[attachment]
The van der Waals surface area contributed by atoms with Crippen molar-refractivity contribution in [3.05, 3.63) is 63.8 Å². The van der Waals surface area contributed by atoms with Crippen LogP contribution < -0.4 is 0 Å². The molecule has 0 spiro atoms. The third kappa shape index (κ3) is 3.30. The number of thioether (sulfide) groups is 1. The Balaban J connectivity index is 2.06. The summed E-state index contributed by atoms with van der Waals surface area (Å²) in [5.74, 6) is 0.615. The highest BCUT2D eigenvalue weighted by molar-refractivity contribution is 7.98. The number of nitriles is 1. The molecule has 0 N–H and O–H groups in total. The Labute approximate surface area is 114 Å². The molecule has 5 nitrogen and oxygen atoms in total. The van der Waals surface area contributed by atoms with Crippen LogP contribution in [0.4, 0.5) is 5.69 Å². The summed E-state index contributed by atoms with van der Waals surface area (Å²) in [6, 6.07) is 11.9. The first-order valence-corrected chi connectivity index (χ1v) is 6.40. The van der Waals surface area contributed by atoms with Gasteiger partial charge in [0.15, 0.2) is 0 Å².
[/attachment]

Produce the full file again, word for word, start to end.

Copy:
The van der Waals surface area contributed by atoms with Crippen molar-refractivity contribution in [3.05, 3.63) is 63.8 Å². The van der Waals surface area contributed by atoms with Crippen LogP contribution < -0.4 is 0 Å². The molecule has 0 spiro atoms. The third kappa shape index (κ3) is 3.30. The number of thioether (sulfide) groups is 1. The Balaban J connectivity index is 2.06. The summed E-state index contributed by atoms with van der Waals surface area (Å²) in [5.74, 6) is 0.615. The highest BCUT2D eigenvalue weighted by molar-refractivity contribution is 7.98. The number of nitriles is 1. The molecule has 0 N–H and O–H groups in total. The Labute approximate surface area is 114 Å². The molecule has 5 nitrogen and oxygen atoms in total. The van der Waals surface area contributed by atoms with Crippen LogP contribution in [0.4, 0.5) is 5.69 Å². The summed E-state index contributed by atoms with van der Waals surface area (Å²) in [6, 6.07) is 11.9. The first-order valence-corrected chi connectivity index (χ1v) is 6.40. The van der Waals surface area contributed by atoms with Gasteiger partial charge in [0.15, 0.2) is 0 Å².